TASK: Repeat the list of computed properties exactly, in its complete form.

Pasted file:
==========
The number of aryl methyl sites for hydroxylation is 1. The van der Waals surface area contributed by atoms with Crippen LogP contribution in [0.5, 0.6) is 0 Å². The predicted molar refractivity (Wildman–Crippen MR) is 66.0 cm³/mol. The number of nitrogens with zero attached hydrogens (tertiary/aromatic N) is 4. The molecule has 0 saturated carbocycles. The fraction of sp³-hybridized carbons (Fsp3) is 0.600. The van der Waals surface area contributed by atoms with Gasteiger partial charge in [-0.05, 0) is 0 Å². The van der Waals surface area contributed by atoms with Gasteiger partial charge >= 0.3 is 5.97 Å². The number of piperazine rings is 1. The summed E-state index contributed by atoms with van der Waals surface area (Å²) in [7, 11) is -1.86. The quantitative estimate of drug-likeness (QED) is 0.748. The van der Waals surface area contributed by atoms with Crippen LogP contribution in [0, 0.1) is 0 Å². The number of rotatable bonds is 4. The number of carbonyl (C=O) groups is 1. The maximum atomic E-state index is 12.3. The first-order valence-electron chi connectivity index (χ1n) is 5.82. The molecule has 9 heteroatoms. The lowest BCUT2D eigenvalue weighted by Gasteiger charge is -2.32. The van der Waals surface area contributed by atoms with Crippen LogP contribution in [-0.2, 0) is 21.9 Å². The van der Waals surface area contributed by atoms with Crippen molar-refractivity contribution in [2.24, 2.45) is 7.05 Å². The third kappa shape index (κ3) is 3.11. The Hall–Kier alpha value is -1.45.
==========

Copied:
The number of aryl methyl sites for hydroxylation is 1. The van der Waals surface area contributed by atoms with Crippen LogP contribution in [0.5, 0.6) is 0 Å². The predicted molar refractivity (Wildman–Crippen MR) is 66.0 cm³/mol. The number of nitrogens with zero attached hydrogens (tertiary/aromatic N) is 4. The molecule has 0 saturated carbocycles. The fraction of sp³-hybridized carbons (Fsp3) is 0.600. The van der Waals surface area contributed by atoms with Gasteiger partial charge in [-0.05, 0) is 0 Å². The van der Waals surface area contributed by atoms with Gasteiger partial charge >= 0.3 is 5.97 Å². The number of piperazine rings is 1. The summed E-state index contributed by atoms with van der Waals surface area (Å²) in [7, 11) is -1.86. The quantitative estimate of drug-likeness (QED) is 0.748. The van der Waals surface area contributed by atoms with Crippen LogP contribution in [0, 0.1) is 0 Å². The number of rotatable bonds is 4. The number of carbonyl (C=O) groups is 1. The maximum atomic E-state index is 12.3. The first-order valence-electron chi connectivity index (χ1n) is 5.82. The molecule has 9 heteroatoms. The lowest BCUT2D eigenvalue weighted by Gasteiger charge is -2.32. The van der Waals surface area contributed by atoms with Crippen LogP contribution in [-0.2, 0) is 21.9 Å². The van der Waals surface area contributed by atoms with Crippen molar-refractivity contribution in [2.24, 2.45) is 7.05 Å². The third kappa shape index (κ3) is 3.11. The Hall–Kier alpha value is -1.45.